But it’s not just a question of numbers. The main point is this: Trying to win Southern seats is not worth the ideological cost for Democrats. As Memphis Rep. Steve Cohen recently told my colleague Ben Jacobs, the Democratic Party cannot (and I’d say should not) try to calibrate its positions to placate Southern mores: “It’s come to pass, and really a lot of white Southerners vote on gays and guns and God, and we’re not going to ever be too good on gays and guns and God.”
Cohen thinks maybe some economic populism could work, and that could be true in limited circumstances. But I think even that is out the window now. In the old days, drenched in racism as the South was, it was economically populist. Glass and Steagall, those eponymous bank regulators, were both Southern members of Congress. But today, as we learned in Sunday’s Times, state attorneys general, many in the South, are colluding with energy companies to fight federal regulation of energy plants.
It’s lost. It’s gone. A different country. And maybe someday it really should be.
And that’s where Tomasky loses me.
Giving up on the South 100% is a recipe for repeating the last six years forever. It’s the ultimate emoprog copout, not to mention it erases the political power of millions of people of color and treats us as what, hostages with Stockholm Syndrome, not to mention that there are millions of poor white voters in the South too.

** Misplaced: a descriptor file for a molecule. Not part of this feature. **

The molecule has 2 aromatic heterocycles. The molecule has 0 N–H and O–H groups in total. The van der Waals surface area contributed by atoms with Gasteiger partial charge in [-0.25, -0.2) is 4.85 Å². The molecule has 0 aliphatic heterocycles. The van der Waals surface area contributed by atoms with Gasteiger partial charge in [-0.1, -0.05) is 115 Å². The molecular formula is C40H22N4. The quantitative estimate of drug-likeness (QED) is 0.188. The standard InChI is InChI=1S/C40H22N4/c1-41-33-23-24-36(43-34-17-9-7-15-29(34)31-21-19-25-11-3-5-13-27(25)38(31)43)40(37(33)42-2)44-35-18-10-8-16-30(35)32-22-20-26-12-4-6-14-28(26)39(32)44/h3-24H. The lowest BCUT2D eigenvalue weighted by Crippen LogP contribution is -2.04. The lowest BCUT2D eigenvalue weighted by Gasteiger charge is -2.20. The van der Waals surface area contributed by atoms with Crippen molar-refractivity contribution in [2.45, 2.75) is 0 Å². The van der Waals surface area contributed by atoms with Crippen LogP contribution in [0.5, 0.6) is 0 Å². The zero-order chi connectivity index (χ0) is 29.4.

But we do need a new solution. We need better Democrats AND more Democrats, and giving up on the South and handing it over to the GOP for the next 20 years only assures more of the country-destroying insanity we’ve seen since 2009.
The Tea Party is not going to magically go away once Obama leaves office. We need to fight back on this crap and give people a reason to vote FOR Democrats and not just against the GOP. It’s hard to say “we can’t give up on the South” when Southern Democrats have given up on the Dems. But at the same time, running Republican-lite candidates to win Blue Dog seats only hurts the Dems across the board.
So is the fight now “Since Southern Democrats told Obama to go to hell, what should we do to keep them?” The answer will define the party for the next generation. In 2014, “They’re not Republicans!” was only good enough for what, 16% of the voting public to get off their asses and vote. We’ve got to try something else, and now.
Something like “Let’s run actual Democrats as candidates”.
Sorry. We gave the Alison Grimes and the Mary Landrieus a shot, and they failed miserably. They ran as Republicans and ran away from Obama and I spent months trying to convince anyone in earshot that this was the only way. The empirical evidence is in, and Blue Dogs are done for.